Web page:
In a 1992 book called Ordinary Men: Reserve Police Battalion 101 and the Final Solution in Poland, the historian Christopher Browning argued that the men of this police unit killed Jews and rounded them up for deportation to death camps not because they were Nazis—they weren’t—but out of obedience to authority and peer pressure. Only 12 ordinary working class men in a squad of 500 refused to kill.
I’ve been thinking a lot about the Milgram experiments and Browning’s book over the past week. It seems to me that much of white Baltimore is complicit in Gray’s death and in the joblessness, poverty and desolation of large pockets of black Baltimore. We may not have administered the beating, we may not have loaded Gray into the van, but like the subjects of Milgram’s experiment and the German police officers we acquiesce to the authorities who tell us we will not be held responsible for the state of our city or for the fate of young men like Freddie Gray. Please continue. The experiment requires you to continue. It is absolutely essential that you continue. You have no other choice; you must go on.
Last week white Baltimore joined black Baltimore in rejecting the experiment. The protests and marches around the city have been remarkable for their diversity. I attended one of the rallies at City Hall and saw old people and young, black and white, similarly outraged by Gray’s death. Most poignant to me, a young Jewish family with a dad in yarmulke and a mom wearing a t-shirt reading “Think Jewishly, Act Locally.” They were holding their infant as they stood displaying a sign with a quote from Leviticus: “You shall not stand idly by the blood of thy neighbor.”
Deborah Rudacille is a Baltimore journalist, professor at UMBC and author of Roots of Steel: Boom & Bust in an American Mill Town.
Missing Black Men
Twenty-five year old Freddie Gray was minding his business over Gilmore Homes—a small low-rise housing project in west Baltimore when a pack of bloodthirsty predatory cops spotted him, decided to boost their arrest records, and ran him down. I say boost their arrest records because the arresting officers never gave a reason for pursuing or taking him into custody other than stating that they made eye contact with Gray.
Once the cops caught him, they broke his spinal cord, smashed his voice box, and dragged his limp body like a rag doll—breaking every basic rule on handling arrestees that they should’ve learned in police academy. Freddie Gray, who was known to his family and friends as a generous jokester who always made sure everybody around him had a great time, died in the hospital a few days later.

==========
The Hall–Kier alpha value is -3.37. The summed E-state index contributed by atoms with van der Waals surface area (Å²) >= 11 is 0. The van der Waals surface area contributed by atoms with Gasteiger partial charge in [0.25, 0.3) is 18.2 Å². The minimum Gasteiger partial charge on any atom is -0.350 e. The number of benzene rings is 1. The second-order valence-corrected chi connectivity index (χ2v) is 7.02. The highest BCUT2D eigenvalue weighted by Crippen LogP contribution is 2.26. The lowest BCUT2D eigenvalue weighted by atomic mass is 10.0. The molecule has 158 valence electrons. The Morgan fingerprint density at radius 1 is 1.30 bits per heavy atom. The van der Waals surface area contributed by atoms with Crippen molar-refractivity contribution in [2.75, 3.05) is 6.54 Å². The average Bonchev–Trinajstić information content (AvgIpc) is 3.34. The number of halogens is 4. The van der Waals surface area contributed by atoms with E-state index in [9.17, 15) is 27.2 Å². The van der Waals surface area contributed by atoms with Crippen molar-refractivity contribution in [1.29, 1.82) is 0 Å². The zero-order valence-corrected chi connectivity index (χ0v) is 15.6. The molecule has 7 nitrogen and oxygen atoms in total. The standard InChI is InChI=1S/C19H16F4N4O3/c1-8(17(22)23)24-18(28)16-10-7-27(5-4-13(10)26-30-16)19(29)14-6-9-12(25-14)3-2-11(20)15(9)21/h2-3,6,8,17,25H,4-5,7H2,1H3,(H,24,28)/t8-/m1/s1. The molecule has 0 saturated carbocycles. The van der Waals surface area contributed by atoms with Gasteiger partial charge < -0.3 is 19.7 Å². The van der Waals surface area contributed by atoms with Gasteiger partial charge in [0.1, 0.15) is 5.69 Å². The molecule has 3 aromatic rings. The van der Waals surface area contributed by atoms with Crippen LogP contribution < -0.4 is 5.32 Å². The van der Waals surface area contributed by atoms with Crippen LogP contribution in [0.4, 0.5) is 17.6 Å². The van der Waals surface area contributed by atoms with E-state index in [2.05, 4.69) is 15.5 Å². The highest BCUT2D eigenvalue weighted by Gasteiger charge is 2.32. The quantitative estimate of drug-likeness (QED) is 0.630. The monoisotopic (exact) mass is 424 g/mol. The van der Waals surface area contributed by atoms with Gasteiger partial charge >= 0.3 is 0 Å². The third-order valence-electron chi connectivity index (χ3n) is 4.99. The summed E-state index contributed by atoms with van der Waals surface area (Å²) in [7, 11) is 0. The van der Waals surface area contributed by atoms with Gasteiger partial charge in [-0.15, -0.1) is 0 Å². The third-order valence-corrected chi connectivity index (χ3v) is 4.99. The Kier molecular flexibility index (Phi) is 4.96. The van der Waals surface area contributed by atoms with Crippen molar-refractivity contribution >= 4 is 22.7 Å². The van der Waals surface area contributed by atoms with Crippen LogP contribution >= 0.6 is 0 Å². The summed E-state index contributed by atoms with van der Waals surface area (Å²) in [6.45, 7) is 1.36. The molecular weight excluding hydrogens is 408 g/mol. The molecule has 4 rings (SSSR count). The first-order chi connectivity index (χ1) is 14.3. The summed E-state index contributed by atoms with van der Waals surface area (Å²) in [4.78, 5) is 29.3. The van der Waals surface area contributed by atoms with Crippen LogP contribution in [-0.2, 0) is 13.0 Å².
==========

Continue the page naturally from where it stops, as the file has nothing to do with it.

Gray’s now a part of a list that includes Walter Scott, Justus Howell, Philip White, Eric Harris, and a host of other innocent unarmed black men murdered by police officers in a one-month span.
As a black man, I wonder if I’m next. Cops are always eyeing me, pulling me over for nothing and power tripping when we cross paths. A cocktail of fear, anger, and rage engulfs me, challenging me to match their level of ignorance, but I don’t—I remain cool because I don’t want to make that list of unarmed victims or the much more extended list of missing black men in America.
The other day I read a New York Times article that said America has 1.5 million missing black men, 19,000 in my hometown of Baltimore. It blew my mind at first until I sat back and thought about all of these murders in combination with the people I’ve lost in my own life. The easiest thing to do in this country, as a black man, is to be arrested or die or both.
This dude John—a thin, bookish white guy in a patched cardigan—walked up on me in a coffee shop the other day. His palms trembled as he took deep breaths. “Man what’s wrong with you?” I asked, looking over my laptop.
“Dude,” he said, “My uncle died and it’s freaking me all the way out, I never been to a funeral before. I never saw a dead body, I’m so nervous.”
“How old are you again?”
He said that he was forty-two. Being forty-two and never attending a funeral sounded alien to me. Especially since I saw my uncle’s friend murdered at the age of five and have been attending funerals ever since. As a result of systemic racism, east Baltimore, like many other dense black populations in America, is full of murder. The bulk of my relatives and black friends have, “RIP [Insert fallen solider here],” in their social media bios. Everybody around me has lost somebody.
The Times article does a great job identifying the role of incarceration and the streets when explaining the missing black men; however, another huge part of our population are dying from simple health issues brought on by poor diets and a lack of exercise.
Two months ago, my cousin Corey Artis staggered into Johns Hopkins Hospital clenching his chest, thinking he had the flu. There he suffered a massive heart attack and fell into coma, dying a month later. He was only forty-five years old.